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Archive for March, 2019

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Francesco Risso. Speaking of inspiration, the window in the background reminds me of bojagi.

I’m a passionate collector of images. I like to imagine characters in a story, but you need a reference – a flower, a piece of art, anything that can connect you with that story. Today I found this incredible Chinese  man holding lanterns. I hope one day, opening my drawers, to bring out a story that will be an inspiration for something. 

Francesco Risso, creative director of Marni since 2016.

This quote is taken from an interview that Risso did with Joshua Levine for W magazine, v.2 2019.

The Chinese man that he refers to is an English brooch from the 1940s. The man is made of gold and the hem and cuffs of his robe are encrusted with diamonds. I can picture that charming brooch and I hope one day to spot the inspiration it brings to the Marni line.

It is said that Risso has “put his own stamp on Marni,” which was initially an upset after 20 years of designer/ owner Consuelo Castiglioni in charge. (Castiglioni sold Marni to  OTB Group in 2012.) Risso admits that he didn’t follow the codes of the house. But he has since settled in and earned widespread respect for his sense of individuality and diversity in his references.

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The whimsical designs of Francesco Risso for Marni. How ironic that an outside the box kind of designer works for a large fashion conglomerate. But it’s the outsider types that the corporations are hiring  these days. Quirky sells.

 

 

 

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Franklina Gray in Milanese lace veil, 1875.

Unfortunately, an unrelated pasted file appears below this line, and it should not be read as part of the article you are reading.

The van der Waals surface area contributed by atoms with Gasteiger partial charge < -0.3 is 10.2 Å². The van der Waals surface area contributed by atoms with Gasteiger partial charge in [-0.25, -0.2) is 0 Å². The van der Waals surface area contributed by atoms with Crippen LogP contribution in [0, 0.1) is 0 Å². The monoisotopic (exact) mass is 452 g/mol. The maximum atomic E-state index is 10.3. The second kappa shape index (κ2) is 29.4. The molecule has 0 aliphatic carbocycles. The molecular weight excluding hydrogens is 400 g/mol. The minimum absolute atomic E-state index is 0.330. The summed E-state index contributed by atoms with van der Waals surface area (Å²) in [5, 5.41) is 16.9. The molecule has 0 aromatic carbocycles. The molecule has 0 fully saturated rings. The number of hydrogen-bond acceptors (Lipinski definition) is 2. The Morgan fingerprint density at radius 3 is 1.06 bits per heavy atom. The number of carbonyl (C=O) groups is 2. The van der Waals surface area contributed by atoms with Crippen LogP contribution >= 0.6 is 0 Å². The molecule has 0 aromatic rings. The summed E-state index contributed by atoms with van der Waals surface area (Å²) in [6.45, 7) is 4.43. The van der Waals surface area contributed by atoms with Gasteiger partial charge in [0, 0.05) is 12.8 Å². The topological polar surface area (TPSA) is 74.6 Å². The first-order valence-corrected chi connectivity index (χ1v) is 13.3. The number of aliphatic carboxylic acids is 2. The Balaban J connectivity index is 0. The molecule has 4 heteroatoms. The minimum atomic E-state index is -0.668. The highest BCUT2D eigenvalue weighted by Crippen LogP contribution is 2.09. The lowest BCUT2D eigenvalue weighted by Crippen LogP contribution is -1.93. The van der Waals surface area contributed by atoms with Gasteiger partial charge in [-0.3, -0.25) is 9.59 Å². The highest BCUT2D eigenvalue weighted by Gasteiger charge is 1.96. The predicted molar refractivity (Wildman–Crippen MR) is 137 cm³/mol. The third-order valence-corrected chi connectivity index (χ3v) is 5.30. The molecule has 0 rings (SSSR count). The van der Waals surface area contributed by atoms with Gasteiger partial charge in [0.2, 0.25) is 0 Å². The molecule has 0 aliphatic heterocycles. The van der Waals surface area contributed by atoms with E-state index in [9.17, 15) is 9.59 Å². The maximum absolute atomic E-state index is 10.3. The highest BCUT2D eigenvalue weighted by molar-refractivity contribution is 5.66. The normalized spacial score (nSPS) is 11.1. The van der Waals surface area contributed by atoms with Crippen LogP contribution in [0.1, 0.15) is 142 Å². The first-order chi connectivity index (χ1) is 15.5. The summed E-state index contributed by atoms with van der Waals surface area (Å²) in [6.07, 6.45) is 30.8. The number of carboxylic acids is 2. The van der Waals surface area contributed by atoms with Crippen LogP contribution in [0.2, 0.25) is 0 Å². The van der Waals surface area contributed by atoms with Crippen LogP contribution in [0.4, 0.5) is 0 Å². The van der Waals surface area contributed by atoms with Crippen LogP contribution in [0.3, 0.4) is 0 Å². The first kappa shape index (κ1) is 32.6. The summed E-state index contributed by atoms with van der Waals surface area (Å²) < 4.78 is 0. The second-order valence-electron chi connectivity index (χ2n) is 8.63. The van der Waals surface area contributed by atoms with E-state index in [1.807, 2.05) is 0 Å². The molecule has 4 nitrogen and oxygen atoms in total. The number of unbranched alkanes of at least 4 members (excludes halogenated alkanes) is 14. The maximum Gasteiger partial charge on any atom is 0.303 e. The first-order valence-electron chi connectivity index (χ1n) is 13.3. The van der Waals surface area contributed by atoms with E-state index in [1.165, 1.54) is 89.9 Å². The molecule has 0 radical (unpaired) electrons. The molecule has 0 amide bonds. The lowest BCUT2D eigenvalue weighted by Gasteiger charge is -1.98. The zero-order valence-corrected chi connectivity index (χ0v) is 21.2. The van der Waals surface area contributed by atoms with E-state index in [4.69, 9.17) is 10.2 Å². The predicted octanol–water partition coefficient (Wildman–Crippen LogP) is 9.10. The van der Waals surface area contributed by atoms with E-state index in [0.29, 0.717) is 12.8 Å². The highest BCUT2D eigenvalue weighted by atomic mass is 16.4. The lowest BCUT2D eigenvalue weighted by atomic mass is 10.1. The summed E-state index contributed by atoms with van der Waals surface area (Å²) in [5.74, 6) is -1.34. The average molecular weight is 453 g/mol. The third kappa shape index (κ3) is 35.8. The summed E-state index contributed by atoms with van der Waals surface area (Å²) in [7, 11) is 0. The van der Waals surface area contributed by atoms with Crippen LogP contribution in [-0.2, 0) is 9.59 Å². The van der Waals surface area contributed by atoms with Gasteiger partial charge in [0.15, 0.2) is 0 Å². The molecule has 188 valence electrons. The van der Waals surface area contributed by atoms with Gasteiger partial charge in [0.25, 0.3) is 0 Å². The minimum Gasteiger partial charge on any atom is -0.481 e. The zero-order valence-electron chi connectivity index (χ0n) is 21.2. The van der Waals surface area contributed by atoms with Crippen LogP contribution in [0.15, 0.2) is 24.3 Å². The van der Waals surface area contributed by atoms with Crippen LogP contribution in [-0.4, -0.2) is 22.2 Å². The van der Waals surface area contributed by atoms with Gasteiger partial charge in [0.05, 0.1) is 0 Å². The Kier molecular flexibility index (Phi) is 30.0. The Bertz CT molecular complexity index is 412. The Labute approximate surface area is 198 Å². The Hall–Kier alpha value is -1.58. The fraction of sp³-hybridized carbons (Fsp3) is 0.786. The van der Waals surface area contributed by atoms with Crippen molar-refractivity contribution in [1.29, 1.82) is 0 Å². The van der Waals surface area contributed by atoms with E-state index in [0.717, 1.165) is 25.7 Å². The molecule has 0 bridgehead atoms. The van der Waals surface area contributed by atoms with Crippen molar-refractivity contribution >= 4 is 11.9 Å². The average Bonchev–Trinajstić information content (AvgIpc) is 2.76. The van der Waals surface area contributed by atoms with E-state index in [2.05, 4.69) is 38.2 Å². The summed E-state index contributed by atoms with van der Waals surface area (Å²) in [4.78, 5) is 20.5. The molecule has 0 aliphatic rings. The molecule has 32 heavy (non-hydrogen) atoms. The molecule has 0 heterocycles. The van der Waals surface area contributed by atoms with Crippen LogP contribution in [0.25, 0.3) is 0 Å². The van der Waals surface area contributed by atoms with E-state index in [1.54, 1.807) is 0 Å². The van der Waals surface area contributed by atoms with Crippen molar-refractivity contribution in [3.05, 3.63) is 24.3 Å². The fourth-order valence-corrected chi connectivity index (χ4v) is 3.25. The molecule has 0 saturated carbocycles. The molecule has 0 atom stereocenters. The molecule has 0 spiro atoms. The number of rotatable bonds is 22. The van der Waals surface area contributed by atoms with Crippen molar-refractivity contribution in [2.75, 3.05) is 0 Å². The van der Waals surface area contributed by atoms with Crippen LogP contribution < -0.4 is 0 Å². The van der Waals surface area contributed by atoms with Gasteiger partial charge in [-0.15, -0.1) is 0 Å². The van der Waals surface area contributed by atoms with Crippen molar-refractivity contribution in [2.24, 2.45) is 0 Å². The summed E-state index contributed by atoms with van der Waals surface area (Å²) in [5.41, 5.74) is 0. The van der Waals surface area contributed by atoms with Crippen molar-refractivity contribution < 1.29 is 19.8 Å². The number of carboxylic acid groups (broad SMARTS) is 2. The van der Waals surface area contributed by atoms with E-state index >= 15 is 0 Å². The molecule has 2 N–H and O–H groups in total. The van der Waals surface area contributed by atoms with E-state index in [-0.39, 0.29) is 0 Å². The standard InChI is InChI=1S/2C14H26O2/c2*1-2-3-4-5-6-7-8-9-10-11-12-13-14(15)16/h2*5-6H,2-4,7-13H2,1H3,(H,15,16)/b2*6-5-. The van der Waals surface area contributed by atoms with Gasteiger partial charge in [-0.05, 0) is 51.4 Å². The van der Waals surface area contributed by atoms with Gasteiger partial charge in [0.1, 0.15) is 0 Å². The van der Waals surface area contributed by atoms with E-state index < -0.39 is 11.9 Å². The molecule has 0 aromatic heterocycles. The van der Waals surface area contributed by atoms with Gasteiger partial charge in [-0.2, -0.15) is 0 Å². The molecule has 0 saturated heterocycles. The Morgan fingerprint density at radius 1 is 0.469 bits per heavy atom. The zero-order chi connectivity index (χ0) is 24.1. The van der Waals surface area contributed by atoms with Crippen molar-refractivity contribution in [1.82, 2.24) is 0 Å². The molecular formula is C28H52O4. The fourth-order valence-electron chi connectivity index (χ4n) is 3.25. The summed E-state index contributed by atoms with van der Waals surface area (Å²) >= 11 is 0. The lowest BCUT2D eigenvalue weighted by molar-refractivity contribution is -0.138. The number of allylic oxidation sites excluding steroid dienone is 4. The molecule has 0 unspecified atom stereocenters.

English girls dress in the worst possible taste … German ladies dress without any regard to taste, the prevailing colors being purple and yellow … The Milanese ladies have a pretty fashion of wearing long black lace veils instead of hats. 

Franklina Gray (1853-1934).

At age 22, Ms. Gray embarked on the Grand Tour of Europe with her mother, aunt, and stepfather. From 1875 to 1877, the four traveled together visiting such countries as England, Germany, Greece, and Italy. As she traveled she kept a detailed journal and wrote letters regularly to her fiance left behind in Oakland, CA.

When the family returned they settled into what is now called the Camron-Stanford House on Lakeside Drive in Oakland. In 1878, Ms. Gray married her fiance, William Springer Bartlett at the Lakeside Drive home where they also lived for the next few years.

On now at the Camron-Stanford house is the unique exhibit, Franklina C. Gray: The Grand Tour, which features photos and excerpts from Ms. Gray’s writings about her travel experiences as well as personal mementos and articles of clothing, including gloves and shoes from her wedding ensemble.

I’m a big fan of local history and interesting characters, of which Ms. Gray certainly was. I’ve toured the house several times, but something new is always added (this time details about Ms. Gray’s family) and the old information sometimes doesn’t stick. For example, I should have remembered that the Camron-Stanford House (the last standing Victorian mansion on Lake Merritt) was once the Oakland Museum and we nearly lost this historical treasure back when the new museum was built.